WHAT IS 'Monetary Reserve'

‘Monetary Reserve’ refers to central bank holdings of a country’s currency and precious metals. Reserves allow central banks to regulate currency and money supply as well as manage transactions in global markets. And they enable governments to meet current and near-term financial obligations. Reserves are an asset in a country’s balance of payments. The U.S. dollar is the predominant reserve asset, so most central banks hold much of their reserves in dollars.

BREAKING DOWN 'Monetary Reserve'

‘Monetary Reserve’ regulations and requirements have evolved over time. The current system of holding currency and commodities dates from 1971-73. At that time, President Richard Nixon enacted price controls and ended the U.S. dollar’s convertibility to gold in response to rampant inflation plus recession, or stagflation, as well as pressure on dollar and gold prices.

This change marked the end of the Bretton Woods Agreement era. The 1944 Bretton Woods Agreement set the exchange value for all currencies in terms of gold. Member countries pledged that central banks would maintain fixed exchange rates between their currencies and the dollar. If a country's currency value became too weak relative to the dollar, the central bank would buy its own currency in foreign exchange markets to decrease supply and increase the price. If the currency became too expensive, the bank could print more to increase supply and decrease price and thus demand.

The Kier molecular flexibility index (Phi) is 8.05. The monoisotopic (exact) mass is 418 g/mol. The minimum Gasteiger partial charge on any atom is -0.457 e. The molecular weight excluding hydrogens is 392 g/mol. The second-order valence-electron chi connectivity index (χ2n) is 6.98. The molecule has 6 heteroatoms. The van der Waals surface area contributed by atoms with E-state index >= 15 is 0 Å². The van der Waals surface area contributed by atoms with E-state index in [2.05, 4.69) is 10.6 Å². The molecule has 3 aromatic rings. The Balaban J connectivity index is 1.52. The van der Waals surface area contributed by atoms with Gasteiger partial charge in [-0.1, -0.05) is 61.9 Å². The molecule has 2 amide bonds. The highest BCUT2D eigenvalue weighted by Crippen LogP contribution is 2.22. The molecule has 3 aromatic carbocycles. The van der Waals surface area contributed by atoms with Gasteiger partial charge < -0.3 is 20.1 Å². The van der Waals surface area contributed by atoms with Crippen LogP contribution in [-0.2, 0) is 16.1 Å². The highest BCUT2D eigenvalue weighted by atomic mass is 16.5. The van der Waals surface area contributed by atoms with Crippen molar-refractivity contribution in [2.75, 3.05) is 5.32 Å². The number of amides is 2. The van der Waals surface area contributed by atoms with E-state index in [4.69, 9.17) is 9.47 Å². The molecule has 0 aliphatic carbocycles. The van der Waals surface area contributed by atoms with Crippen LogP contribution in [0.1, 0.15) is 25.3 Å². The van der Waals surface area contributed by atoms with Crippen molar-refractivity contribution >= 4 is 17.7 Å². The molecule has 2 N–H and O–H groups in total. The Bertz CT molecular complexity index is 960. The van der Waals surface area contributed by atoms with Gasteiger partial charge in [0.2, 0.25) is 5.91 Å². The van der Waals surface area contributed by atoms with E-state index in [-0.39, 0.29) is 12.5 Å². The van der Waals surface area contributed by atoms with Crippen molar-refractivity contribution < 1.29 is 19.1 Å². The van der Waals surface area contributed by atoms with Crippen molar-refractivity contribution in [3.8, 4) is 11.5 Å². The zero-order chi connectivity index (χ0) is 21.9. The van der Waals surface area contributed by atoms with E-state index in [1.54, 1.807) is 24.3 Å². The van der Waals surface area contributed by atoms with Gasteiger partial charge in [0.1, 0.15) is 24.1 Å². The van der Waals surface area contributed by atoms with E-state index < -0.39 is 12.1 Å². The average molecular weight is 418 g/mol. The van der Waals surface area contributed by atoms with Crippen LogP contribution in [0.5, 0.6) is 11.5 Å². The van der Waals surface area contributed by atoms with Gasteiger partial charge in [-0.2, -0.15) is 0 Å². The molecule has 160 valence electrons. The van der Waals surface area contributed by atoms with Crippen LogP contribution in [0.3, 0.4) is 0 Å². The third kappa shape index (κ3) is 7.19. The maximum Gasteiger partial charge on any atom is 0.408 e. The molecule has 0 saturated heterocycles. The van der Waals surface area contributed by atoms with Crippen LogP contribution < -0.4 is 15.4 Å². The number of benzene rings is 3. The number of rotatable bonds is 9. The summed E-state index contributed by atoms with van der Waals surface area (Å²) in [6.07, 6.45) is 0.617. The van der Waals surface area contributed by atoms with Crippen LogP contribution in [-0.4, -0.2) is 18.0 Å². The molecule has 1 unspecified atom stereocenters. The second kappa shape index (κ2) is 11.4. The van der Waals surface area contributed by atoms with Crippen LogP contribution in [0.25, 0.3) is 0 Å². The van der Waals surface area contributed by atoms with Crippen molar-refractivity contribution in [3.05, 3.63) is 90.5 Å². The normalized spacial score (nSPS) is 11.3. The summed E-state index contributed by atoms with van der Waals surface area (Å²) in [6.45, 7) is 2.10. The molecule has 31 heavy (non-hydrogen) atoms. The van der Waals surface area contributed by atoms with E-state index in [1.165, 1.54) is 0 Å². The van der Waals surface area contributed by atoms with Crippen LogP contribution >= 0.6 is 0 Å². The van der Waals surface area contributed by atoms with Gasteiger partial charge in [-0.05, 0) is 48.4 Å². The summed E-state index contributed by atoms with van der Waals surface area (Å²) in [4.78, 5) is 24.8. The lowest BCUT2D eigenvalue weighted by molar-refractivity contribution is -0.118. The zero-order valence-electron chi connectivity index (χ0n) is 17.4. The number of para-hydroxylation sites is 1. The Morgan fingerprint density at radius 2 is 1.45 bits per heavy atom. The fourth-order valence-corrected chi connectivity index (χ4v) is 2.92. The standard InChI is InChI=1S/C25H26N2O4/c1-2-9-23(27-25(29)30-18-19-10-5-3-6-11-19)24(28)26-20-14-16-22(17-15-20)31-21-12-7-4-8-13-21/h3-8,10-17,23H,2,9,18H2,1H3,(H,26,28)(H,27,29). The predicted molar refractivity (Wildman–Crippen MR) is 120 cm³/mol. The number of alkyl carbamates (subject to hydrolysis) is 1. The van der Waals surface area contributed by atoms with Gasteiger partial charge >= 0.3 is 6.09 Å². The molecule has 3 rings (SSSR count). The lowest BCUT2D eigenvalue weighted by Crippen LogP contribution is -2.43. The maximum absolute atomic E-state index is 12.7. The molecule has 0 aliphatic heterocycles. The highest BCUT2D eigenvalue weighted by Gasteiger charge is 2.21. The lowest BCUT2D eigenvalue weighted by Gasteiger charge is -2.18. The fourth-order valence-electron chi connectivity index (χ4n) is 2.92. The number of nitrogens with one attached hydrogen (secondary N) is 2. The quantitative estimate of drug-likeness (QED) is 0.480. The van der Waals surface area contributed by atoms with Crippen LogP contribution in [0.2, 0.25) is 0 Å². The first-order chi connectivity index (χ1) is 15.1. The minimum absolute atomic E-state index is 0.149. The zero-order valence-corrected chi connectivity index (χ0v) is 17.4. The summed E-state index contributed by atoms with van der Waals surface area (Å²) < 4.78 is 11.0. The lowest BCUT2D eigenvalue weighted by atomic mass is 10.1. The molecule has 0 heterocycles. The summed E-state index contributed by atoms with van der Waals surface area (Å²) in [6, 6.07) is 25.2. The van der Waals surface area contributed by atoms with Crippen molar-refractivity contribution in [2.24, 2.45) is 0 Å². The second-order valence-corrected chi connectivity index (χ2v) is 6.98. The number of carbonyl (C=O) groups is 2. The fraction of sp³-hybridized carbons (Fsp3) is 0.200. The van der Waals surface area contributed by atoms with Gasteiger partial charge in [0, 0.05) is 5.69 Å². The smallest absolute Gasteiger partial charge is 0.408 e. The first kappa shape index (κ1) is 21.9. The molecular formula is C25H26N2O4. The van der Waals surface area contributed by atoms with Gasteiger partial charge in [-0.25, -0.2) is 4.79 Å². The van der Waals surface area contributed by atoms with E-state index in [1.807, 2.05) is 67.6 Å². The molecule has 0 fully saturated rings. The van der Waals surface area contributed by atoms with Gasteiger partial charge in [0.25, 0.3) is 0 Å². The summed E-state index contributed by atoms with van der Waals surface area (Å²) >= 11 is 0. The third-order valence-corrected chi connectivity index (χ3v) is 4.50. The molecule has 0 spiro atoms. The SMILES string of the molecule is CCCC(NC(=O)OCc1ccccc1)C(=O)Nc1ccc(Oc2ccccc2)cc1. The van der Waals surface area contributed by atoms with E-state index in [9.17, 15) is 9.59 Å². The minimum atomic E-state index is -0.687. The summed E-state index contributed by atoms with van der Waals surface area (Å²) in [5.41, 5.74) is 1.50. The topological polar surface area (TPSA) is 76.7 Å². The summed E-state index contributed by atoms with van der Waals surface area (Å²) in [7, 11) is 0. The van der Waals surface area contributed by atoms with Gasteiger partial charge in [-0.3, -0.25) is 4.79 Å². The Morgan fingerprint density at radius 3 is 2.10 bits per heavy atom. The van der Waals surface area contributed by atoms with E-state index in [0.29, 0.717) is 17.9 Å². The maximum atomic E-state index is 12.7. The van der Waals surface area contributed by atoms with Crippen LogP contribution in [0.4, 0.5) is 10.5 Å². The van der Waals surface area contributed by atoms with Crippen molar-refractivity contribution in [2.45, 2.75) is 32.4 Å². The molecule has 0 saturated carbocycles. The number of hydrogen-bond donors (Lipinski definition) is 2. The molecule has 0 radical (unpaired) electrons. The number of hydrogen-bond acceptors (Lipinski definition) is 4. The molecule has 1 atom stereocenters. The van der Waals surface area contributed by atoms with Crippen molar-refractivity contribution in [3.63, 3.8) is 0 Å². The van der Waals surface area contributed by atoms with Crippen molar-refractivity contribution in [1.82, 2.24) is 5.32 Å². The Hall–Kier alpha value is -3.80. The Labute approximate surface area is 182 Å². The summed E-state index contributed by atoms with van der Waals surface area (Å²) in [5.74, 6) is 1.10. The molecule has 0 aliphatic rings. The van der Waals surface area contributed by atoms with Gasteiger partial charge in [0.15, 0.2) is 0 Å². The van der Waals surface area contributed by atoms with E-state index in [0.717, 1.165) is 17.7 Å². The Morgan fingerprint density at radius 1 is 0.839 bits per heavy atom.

Because the United States held most of the world's gold, a majority of countries pegged their currency value to the dollar instead of to gold. Central banks maintained fixed exchange rates between their currencies and the dollar. The value of the dollar increased even though its worth in gold remained the same, making the U.S. dollar effectively a world currency. This discrepancy eventually led to the collapse of the Bretton Woods system.

‘Monetary Reserve’ before Bretton Woods

Until World War I, most countries were on the gold standard, in which they guaranteed to redeem their currency for its value in gold. But to pay for the war, many went off the gold standard. This caused hyperinflation as money supply exceeded demand. After the war, countries returned to the gold standard.

During the Great Depression in response to the 1929 stock market crash, foreign exchange and commodities trading increased, which raised gold prices, so people exchanged dollars for gold. The Federal Reserve raised interest rates to defend the gold standard, worsening the crisis. The Bretton Woods system gave countries more flexibility than strict adherence to the gold standard, with less volatility than with no standard. A member country could change its currency's value to correct any disequilibrium in its current account balance.

RELATED TERMS
  1. Reserve Currency

    A reserve currency is held by central banks and other major financial ...
  2. Linked Exchange Rate System

    A linked exchange rate system is method of managing a nation's ...
  3. USD

    The USD is the abbreviation for the U.S. dollar.
  4. National Currency

    The currency or legal tender issued by a nation's central bank ...
  5. Gold Standard

    The gold standard is a system in which a country's government ...
  6. Bank Reserve

    A bank reserve is the currency deposit which is not lent out ...
Related Articles
  1. Investing

    How gold affects currencies

    There is a strong correlation between gold's value and the strength of currencies trading on foreign exchanges.